“The Roman Catholic Church is in the midst of the greatest church crisis since the Reformation, which is not triggered by the worldwide abuse scandals, but finds a focal point in them.” That sentence, opening a very long article in The Tablet, expresses a thought that I voiced fifteen years ago, in my book The Faithful Departed. The Tablet authors and I agree (or so it would seem) that the sex-abuse scandal was an effect, not the cause, of the crisis in the Church.
Our agreement ends there, unfortunately. The Tablet lays out a long, long argument that the crisis is caused by outdated teachings, and the Church can only escape irrelevance by following the Synodal Path blazed by the German bishops’ conference. The authors (Sigrid Grameier and Christian Weisner) fear a pastoral disaster if the universal Church, at the coming Synod on Synodality, fails to endorse the German initiative.
There’s just one problem with that argument. (Well, actually there are many problems, but one stands out.) The German bishops have already produced a pastoral disaster. Their track record in recent years is the most compelling argument against accepting their leadership.
Acknowledging that the Vatican does not seem ready to accept instruction from the German hierarchy, Grameier and Weisner lament the “estrangement between the world headquarters in Rome and a theologically and financially relatively strong local church.” It’s certainly true that the Church in Germany is financially strong, thanks to the tax power of the German government. As for the theological strength of the German hierarchy, that’s the subject for the current debate. But there is something crucial missing from this appraisal. What about the pastoral strength of the German Church? How successful have the German Church leaders been in their efforts to bring people into the Catholic fold?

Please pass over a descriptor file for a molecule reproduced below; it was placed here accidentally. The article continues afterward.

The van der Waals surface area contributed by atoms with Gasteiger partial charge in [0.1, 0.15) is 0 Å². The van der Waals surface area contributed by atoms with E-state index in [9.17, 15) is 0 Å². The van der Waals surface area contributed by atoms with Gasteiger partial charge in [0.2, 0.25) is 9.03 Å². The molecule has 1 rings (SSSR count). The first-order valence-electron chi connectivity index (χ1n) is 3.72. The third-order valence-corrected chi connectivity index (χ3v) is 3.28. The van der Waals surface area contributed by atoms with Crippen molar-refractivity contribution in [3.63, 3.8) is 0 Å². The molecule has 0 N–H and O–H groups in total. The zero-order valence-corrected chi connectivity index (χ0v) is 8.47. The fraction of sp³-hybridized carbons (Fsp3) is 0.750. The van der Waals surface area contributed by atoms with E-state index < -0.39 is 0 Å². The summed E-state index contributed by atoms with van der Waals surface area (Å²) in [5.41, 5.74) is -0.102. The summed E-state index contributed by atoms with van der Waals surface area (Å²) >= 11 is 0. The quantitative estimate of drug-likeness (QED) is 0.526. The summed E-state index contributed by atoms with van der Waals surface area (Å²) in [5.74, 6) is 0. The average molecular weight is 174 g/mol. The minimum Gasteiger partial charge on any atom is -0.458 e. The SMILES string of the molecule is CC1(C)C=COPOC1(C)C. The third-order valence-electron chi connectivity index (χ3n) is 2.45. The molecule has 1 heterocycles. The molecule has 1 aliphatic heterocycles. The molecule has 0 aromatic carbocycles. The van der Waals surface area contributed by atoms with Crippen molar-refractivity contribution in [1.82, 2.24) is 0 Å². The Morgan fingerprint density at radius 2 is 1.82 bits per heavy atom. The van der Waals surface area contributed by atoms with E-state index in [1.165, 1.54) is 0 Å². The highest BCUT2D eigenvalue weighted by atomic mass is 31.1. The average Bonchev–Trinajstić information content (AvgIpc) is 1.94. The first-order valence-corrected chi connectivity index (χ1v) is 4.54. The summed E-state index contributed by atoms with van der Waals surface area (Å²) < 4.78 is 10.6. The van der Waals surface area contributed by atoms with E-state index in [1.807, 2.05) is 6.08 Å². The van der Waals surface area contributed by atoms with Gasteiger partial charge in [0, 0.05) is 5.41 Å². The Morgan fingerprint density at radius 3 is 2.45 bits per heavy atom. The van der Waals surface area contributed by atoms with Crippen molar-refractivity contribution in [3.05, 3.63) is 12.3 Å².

Not very. On the contrary, the most remarkable trend in German Catholicism is the mass movement of Catholics leaving the Church. More than 2 million Catholics have formally renounced their faith in the past decade, and the trend seems to be accelerating. In 2010, about 181,000 Germans removed themselves from parish rosters. In 2020 that number was 221,000. And in 2021, as the bishops embarked on their Synodal Path, a record-breaking 359,000 Catholics left the Church. With only about 1 million Germans attending Mass regularly, the number of ex-Catholics is double the number of practicing Catholics.
The Tablet essay skips over that unfortunate track record, to concentrate instead on the “hot-button” Church teachings that earn the scorn of secularists. The authors want us to recognize “what a gap there is between the reality of life today and the Church’s teaching on sexual morality.” Yes, there is certainly an enormous gap between the teachings of the Church and the everyday lives of men and women living in the secularized societies of the Western world. But are people happier—let alone holier—on the secular side of that gap? The authors see a marked difference between traditional Catholic thought and the “enlightened” opinion of contemporary Europeans, and conclude that because this difference exists, the Church teachings must be wrong. Non sequitur. From a strictly logical perspective it is equally possible that contemporary European attitudes should change. Add the hard evidence provided by the miseries of life in the “enlightened” societies—the breakdown of families, the alienation of generations, the epidemics of emotional and sexual dysfunction—and the case for Catholic teaching appears much stronger.
Full story at Catholic Culture.